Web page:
I was her husband for 32 years, fulltime caregiver for her last 2 years, fierce patient advocate in the hospital and then a hospice facility for her last 2 months and now am a profoundly grieving widower 6 months after her death.
Missionary, social worker, preschool director, teacher, rural village project director in Africa and Brazil, bank vice president and business owner were all part of my wife’s remarkable life. She was always physically fit and full of life and energy until that day a CT scan, seeking answers for some minor GI issues, revealed a 21 month nightmare was about to begin.
Lela knew, the moment she received a stage 4 pancreatic cancer diagnosis, that she was going to die sooner rather than later. She received the best care, at UCSF and Stanford, that medical science could provide. She fought valiantly doing all they recommended yet knowing it was a battle she would not win. She accepted what was to come with unending grace and courage.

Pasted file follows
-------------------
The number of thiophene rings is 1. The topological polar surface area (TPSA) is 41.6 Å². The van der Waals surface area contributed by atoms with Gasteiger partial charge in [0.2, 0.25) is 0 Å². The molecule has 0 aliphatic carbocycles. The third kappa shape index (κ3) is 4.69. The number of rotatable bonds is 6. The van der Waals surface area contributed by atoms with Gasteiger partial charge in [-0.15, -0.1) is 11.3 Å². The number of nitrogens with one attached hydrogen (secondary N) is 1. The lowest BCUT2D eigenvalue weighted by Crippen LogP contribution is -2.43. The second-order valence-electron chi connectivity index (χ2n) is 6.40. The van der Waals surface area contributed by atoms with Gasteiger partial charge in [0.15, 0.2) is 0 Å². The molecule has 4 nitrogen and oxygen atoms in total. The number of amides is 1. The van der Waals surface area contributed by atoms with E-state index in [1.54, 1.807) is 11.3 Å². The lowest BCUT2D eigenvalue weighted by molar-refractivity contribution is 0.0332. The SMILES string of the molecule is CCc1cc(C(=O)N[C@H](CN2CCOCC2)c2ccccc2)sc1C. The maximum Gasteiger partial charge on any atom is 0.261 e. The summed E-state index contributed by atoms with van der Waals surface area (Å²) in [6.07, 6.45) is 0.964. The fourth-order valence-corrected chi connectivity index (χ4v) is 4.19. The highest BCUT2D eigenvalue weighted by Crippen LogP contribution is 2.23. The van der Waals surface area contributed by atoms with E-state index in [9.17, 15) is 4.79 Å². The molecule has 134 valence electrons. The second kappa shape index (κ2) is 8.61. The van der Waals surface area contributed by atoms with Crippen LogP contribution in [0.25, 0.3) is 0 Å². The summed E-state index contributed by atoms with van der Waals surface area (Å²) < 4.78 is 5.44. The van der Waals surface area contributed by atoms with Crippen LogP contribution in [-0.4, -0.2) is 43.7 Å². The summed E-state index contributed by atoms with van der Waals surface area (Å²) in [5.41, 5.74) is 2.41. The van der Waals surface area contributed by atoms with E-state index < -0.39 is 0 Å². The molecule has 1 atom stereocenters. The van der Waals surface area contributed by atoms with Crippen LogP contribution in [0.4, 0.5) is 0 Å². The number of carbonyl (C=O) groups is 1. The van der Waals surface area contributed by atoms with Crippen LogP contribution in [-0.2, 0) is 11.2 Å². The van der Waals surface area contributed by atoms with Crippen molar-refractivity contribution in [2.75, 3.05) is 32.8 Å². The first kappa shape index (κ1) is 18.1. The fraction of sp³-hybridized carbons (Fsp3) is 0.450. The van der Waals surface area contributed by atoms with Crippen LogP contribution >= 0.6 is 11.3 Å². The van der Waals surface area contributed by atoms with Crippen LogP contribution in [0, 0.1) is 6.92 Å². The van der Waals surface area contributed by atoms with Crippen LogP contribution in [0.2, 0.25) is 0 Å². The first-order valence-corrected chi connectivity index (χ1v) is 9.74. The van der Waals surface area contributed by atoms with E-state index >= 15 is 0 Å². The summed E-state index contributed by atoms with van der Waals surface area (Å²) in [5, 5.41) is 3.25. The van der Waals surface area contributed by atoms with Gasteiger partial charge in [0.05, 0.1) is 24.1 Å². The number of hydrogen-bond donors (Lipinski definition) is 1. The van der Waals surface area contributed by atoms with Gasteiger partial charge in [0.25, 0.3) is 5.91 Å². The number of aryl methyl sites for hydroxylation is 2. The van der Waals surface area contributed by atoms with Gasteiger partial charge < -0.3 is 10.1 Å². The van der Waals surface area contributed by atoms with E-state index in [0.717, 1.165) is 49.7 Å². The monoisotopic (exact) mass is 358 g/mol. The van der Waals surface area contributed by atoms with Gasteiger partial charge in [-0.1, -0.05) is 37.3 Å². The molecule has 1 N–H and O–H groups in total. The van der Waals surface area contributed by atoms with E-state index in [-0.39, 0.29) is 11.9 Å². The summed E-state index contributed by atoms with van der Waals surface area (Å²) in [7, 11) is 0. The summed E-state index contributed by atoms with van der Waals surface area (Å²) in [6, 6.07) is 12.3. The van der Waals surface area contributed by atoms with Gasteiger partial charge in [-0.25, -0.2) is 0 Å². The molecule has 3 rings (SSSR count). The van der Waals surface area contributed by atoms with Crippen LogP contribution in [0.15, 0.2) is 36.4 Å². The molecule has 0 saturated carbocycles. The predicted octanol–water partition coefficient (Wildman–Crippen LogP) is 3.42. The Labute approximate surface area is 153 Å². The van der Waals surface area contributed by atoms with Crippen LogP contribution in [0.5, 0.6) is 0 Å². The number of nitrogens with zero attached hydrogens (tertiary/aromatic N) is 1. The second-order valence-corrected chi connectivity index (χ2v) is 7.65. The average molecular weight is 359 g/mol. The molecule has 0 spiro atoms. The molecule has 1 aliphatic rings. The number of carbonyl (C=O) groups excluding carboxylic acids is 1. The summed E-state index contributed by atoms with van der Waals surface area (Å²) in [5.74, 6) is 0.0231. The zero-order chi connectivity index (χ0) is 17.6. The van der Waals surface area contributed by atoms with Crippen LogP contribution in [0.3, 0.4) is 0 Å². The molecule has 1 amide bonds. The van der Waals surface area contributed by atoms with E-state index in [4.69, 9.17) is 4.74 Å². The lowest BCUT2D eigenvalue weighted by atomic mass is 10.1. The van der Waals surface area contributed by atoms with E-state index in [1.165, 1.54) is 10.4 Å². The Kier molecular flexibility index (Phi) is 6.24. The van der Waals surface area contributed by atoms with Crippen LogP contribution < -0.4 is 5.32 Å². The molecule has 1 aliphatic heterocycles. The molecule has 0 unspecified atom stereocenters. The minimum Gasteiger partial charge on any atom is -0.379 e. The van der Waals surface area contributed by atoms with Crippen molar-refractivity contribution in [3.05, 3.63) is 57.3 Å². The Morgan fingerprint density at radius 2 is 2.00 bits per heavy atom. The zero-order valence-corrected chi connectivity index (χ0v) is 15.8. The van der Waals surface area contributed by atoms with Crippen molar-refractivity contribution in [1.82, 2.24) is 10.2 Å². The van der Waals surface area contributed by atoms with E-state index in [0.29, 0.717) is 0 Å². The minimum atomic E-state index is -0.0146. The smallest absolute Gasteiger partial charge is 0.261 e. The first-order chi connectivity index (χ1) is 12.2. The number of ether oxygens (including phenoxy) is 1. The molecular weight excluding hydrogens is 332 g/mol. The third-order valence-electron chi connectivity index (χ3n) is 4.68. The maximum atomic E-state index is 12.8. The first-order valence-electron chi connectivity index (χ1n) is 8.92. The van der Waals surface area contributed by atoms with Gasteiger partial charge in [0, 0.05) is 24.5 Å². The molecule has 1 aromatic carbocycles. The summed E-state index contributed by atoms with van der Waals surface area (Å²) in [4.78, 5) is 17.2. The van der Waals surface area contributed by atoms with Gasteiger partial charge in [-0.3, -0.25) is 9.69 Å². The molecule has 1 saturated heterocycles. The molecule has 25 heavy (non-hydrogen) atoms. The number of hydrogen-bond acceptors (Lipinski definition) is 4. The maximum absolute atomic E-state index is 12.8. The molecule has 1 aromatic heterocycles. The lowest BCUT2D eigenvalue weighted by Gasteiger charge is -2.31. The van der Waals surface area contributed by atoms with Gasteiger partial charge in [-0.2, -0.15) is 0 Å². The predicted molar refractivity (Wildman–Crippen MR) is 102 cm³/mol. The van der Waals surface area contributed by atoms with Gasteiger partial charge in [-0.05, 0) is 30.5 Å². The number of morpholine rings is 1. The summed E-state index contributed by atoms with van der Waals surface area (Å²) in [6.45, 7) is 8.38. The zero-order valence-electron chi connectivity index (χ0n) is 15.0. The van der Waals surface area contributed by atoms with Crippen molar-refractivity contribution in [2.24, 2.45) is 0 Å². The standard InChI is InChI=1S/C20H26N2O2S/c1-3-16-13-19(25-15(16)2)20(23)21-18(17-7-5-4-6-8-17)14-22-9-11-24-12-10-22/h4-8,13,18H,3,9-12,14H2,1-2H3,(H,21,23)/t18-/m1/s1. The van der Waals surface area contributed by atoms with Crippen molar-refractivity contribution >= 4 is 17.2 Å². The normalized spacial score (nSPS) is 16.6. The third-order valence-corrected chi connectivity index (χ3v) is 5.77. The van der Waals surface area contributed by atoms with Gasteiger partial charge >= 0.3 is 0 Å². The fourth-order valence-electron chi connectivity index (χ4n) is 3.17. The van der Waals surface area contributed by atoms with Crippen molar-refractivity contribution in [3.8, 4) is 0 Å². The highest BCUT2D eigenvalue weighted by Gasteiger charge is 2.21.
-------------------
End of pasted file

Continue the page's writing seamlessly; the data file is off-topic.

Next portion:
It was I, her caregiver, who was unwilling to accept the fact that what I cared about most in my life was going to leave me. It was not out of any fear of death I had, for in my heart I begged to trade places with her. She was my hero and I simply could not accept the fact that try as I might, and oh, how I did try, I couldn’t prevent it from happening.
My reflection and struggle 6 months later are what more could I have done to help Lela die well, rather than just trying so very hard to compel her to live?